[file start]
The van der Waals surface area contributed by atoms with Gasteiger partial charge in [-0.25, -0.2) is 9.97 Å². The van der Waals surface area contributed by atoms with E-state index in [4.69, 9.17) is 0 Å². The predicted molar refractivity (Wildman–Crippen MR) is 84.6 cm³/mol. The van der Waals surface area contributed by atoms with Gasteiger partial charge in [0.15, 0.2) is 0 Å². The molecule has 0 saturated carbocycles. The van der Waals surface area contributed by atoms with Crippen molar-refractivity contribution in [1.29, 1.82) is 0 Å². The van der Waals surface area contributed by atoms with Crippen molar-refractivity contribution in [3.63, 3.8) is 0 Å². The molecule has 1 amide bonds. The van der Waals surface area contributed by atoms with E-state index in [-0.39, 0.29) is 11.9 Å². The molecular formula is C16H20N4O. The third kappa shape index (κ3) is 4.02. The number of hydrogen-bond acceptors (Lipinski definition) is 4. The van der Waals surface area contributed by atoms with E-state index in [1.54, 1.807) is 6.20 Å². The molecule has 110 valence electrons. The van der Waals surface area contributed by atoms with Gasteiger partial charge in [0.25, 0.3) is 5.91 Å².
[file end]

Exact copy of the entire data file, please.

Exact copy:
The van der Waals surface area contributed by atoms with Gasteiger partial charge in [-0.25, -0.2) is 9.97 Å². The van der Waals surface area contributed by atoms with E-state index in [4.69, 9.17) is 0 Å². The predicted molar refractivity (Wildman–Crippen MR) is 84.6 cm³/mol. The van der Waals surface area contributed by atoms with Gasteiger partial charge in [0.15, 0.2) is 0 Å². The molecule has 0 saturated carbocycles. The van der Waals surface area contributed by atoms with Crippen molar-refractivity contribution in [1.29, 1.82) is 0 Å². The van der Waals surface area contributed by atoms with Crippen molar-refractivity contribution in [3.63, 3.8) is 0 Å². The molecule has 1 amide bonds. The van der Waals surface area contributed by atoms with E-state index in [-0.39, 0.29) is 11.9 Å². The molecular formula is C16H20N4O. The third kappa shape index (κ3) is 4.02. The number of hydrogen-bond acceptors (Lipinski definition) is 4. The van der Waals surface area contributed by atoms with E-state index in [1.54, 1.807) is 6.20 Å². The molecule has 110 valence electrons. The van der Waals surface area contributed by atoms with Gasteiger partial charge in [0.25, 0.3) is 5.91 Å².